Looking at my pile of drafts and scribbled ideas, I see a whole lot of raw material on innovation in business, particularly with a historical slant, and a bunch of stuff on thinking skills and cultural/socio-economic commentary. Not so much on fundamental physics or philosophy — those seem to be developing into more private interests. In 2008, I also intend to write my first book based on material from ribbonfarm (I might also do a quickie “best-of” compilation, but I mean an actual separate effort that develops a blog entry/set of entries into a more thorough, extended, and carefully edited work. Some ideas floating around in my head are:

  • Real-world communication101
  • Conceptual, Qualitative and Metaphoric Thinking
  • Mental Models of Organizations

Any of these sound particularly interesting? Drop me a line and let me know what you might buy and read!

The List

Here is a chronological list of all 50 articles published on ribbonfarm so far. I can’t resist a little bit of editorializing, so I am marking the ones I am most proud of personally with between 1 and 5 stars, 5 being “proudest.” Note that my subjective starring does not necessarily correlate with “popular,” though that is often the case. A few times, a very personally rewarding piece of hard work drew a blank from you guys. 4 and 5 star articles are further highlighted in boldface.

  1. Book Review: Wikinomics (*)
  2. Concepts and Prototypes (**)
  3. The Silo Reconsidered (*)
  4. How to Define Concepts (**)
  5. The House of Tata and Indian Innovation
  6. Book Reviews: The Trouble with Physics, Not Even Wrong
  7. Harry Potter and the Concept of Magic (**)
  8. Silos and the art of Empirical Theology
  9. The Third Dimension is Not Simple (**)
  10. Harry Potter and the Leaky Genre
  11. The 15 Laws of Meeting Power (****)
  12. Visualizing the 2d World with Cartograms
  13. Harry Potter and the Cuaron Slam
  14. Book Review: Competing on Analytics (*)
  15. Disruptive versus Radical Innovations
  16. Framing the Consciousness Debates (***)
  17. Breadth-Depth Metaphors and Beyond
  18. The Fifty-Foot Rule Reconsidered (**)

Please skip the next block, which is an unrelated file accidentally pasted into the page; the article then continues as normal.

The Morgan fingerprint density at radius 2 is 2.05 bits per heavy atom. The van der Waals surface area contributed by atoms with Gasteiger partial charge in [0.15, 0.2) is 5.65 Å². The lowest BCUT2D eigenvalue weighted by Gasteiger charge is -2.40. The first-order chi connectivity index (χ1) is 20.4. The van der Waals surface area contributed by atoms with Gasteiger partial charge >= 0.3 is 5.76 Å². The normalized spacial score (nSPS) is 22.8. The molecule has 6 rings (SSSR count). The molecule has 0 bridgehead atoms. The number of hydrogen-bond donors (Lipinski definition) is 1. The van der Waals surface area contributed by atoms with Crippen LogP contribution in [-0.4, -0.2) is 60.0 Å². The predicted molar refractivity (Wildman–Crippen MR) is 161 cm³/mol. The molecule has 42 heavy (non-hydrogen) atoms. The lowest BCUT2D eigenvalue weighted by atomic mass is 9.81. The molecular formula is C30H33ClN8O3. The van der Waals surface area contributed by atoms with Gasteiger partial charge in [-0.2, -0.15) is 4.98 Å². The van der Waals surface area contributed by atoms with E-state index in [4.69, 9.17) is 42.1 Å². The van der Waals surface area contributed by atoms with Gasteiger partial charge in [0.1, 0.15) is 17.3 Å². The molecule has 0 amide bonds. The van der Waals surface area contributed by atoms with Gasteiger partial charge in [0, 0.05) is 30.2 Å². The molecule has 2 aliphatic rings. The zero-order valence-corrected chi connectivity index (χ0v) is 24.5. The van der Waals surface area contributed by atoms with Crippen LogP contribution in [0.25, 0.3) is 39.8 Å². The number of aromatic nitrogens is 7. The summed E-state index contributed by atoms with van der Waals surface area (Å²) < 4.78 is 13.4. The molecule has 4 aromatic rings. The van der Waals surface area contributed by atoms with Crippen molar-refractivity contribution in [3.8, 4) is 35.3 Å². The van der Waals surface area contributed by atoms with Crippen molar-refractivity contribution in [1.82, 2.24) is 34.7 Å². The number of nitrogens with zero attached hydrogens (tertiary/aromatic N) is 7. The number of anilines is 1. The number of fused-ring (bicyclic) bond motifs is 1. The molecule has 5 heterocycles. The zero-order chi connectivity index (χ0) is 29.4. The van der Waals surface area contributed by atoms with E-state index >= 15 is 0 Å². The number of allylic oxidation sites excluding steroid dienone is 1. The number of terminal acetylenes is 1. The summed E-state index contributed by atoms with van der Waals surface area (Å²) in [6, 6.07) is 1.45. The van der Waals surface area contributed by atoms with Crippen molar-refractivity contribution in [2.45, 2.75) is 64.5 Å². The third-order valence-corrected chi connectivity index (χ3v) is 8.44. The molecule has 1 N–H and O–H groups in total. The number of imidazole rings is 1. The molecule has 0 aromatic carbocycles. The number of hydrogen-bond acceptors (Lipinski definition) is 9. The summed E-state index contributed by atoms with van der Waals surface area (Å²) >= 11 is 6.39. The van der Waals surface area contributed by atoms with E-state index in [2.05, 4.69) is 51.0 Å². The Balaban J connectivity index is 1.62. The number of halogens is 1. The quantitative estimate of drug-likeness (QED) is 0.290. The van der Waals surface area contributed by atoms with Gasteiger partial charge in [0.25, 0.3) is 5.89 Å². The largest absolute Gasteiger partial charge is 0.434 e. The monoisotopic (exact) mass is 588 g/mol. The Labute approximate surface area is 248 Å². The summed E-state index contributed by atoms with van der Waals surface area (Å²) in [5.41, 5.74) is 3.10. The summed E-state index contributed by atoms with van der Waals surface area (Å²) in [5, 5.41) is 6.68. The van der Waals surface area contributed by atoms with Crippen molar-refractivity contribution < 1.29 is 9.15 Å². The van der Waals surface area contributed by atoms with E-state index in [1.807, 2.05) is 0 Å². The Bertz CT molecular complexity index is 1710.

19. July 2007 Roundup
  20. Book Review: Blue Ocean Strategy (***)
  21. The Parrot (*****)
  22. Ten Years in America
  23. Digital Philosophy – I: The Real is Unreal (***)
  24. Open Innovation, or is Business War? (**)
  25. The Twitter Zone and Virtual Geography (****)
  26. Dan Pink, Howard Gardner and the Da Vinci Mind (***)
  27. Meditations on Cataloging the Telluride Library (**)
  28. Seth Godin’s Dip and Multi-armed Bandits
  29. Digital Philosophy II: Are Cellular Automata Important? (**)
  30. August-ish 2007 Roundup
  31. Book-Reading Meme
  32. BBC Documentary Featuring Gregory Chaitin
  33. Work-Life Balance: Juggling, Spinning or Surfing? (*)
  34. Strategy, Tactics, Operations and Doctrine: A decision-language tutorial (****)
  35. The Dawn of the Century of Food
  36. Where is I? (**)
  37. Is Jeff Bezos the New Jack Welch?
  38. Whales are Trees (**)
  39. Meditation on Disequilibrium in Nature (**)
  40. Iron Filings on Your Brain
  41. An MBA in Gordon’s Restaurant (***)
  42. Personal Brands, Identity and Perception Management (****)
  43. The Age of Speed by Vince Poscente
  44. How to be an Idea Person (***)
  45. A Surfer’s Exceptionally Simple Theory of Everything
  46. The Deeper Meaning of Kindle
  47. Visual Thinking with Triangles
  48. Clockspeed and Business Genetics Reconsidered (***)
  49. The Fine Art of Opportunism (****)
  50. Sapir-Whorf, Lakoff, Metaphor and Thought (****)
Series NavigationComplete 2008 Roundup >>

Get Ribbonfarm in your inbox

Get new post updates by email

New post updates are sent out once a week

About Venkatesh Rao

Venkat is the founder and editor-in-chief of ribbonfarm. Follow him on Twitter